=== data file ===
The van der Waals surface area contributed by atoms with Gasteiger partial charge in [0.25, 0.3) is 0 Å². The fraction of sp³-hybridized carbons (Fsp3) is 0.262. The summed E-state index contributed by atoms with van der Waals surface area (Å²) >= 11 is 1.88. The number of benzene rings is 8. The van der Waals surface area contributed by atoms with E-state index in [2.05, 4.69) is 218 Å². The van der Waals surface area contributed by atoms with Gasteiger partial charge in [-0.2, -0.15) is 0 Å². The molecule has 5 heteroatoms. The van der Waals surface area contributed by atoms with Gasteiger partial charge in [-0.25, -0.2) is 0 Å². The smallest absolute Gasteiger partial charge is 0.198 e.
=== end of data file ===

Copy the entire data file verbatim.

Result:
The van der Waals surface area contributed by atoms with Gasteiger partial charge in [0.25, 0.3) is 0 Å². The fraction of sp³-hybridized carbons (Fsp3) is 0.262. The summed E-state index contributed by atoms with van der Waals surface area (Å²) >= 11 is 1.88. The number of benzene rings is 8. The van der Waals surface area contributed by atoms with E-state index in [2.05, 4.69) is 218 Å². The van der Waals surface area contributed by atoms with Gasteiger partial charge in [-0.2, -0.15) is 0 Å². The molecule has 5 heteroatoms. The van der Waals surface area contributed by atoms with Gasteiger partial charge in [-0.25, -0.2) is 0 Å². The smallest absolute Gasteiger partial charge is 0.198 e.